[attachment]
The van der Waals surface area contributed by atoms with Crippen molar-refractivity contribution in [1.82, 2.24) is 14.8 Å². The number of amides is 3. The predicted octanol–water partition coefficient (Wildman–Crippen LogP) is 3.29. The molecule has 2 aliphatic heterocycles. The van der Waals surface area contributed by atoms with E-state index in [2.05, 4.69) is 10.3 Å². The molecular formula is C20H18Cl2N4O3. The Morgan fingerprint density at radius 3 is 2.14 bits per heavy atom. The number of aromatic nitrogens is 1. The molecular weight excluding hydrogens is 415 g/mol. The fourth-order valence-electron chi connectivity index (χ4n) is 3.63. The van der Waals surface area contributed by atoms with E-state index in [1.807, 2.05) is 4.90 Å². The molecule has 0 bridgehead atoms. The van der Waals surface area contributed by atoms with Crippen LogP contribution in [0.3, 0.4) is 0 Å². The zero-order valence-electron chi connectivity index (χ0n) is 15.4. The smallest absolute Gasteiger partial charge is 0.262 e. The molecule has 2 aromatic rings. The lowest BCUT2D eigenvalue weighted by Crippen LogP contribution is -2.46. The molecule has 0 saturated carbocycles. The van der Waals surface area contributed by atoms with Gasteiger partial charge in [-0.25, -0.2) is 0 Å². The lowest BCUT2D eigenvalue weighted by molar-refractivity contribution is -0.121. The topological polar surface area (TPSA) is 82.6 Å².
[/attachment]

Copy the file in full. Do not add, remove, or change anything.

The van der Waals surface area contributed by atoms with Crippen molar-refractivity contribution in [1.82, 2.24) is 14.8 Å². The number of amides is 3. The predicted octanol–water partition coefficient (Wildman–Crippen LogP) is 3.29. The molecule has 2 aliphatic heterocycles. The van der Waals surface area contributed by atoms with E-state index in [2.05, 4.69) is 10.3 Å². The molecular formula is C20H18Cl2N4O3. The Morgan fingerprint density at radius 3 is 2.14 bits per heavy atom. The number of aromatic nitrogens is 1. The molecular weight excluding hydrogens is 415 g/mol. The fourth-order valence-electron chi connectivity index (χ4n) is 3.63. The van der Waals surface area contributed by atoms with E-state index in [1.807, 2.05) is 4.90 Å². The molecule has 0 bridgehead atoms. The van der Waals surface area contributed by atoms with Crippen LogP contribution in [0.3, 0.4) is 0 Å². The zero-order valence-electron chi connectivity index (χ0n) is 15.4. The smallest absolute Gasteiger partial charge is 0.262 e. The molecule has 2 aromatic rings. The lowest BCUT2D eigenvalue weighted by Crippen LogP contribution is -2.46. The molecule has 0 saturated carbocycles. The van der Waals surface area contributed by atoms with Gasteiger partial charge in [-0.25, -0.2) is 0 Å². The lowest BCUT2D eigenvalue weighted by molar-refractivity contribution is -0.121. The topological polar surface area (TPSA) is 82.6 Å².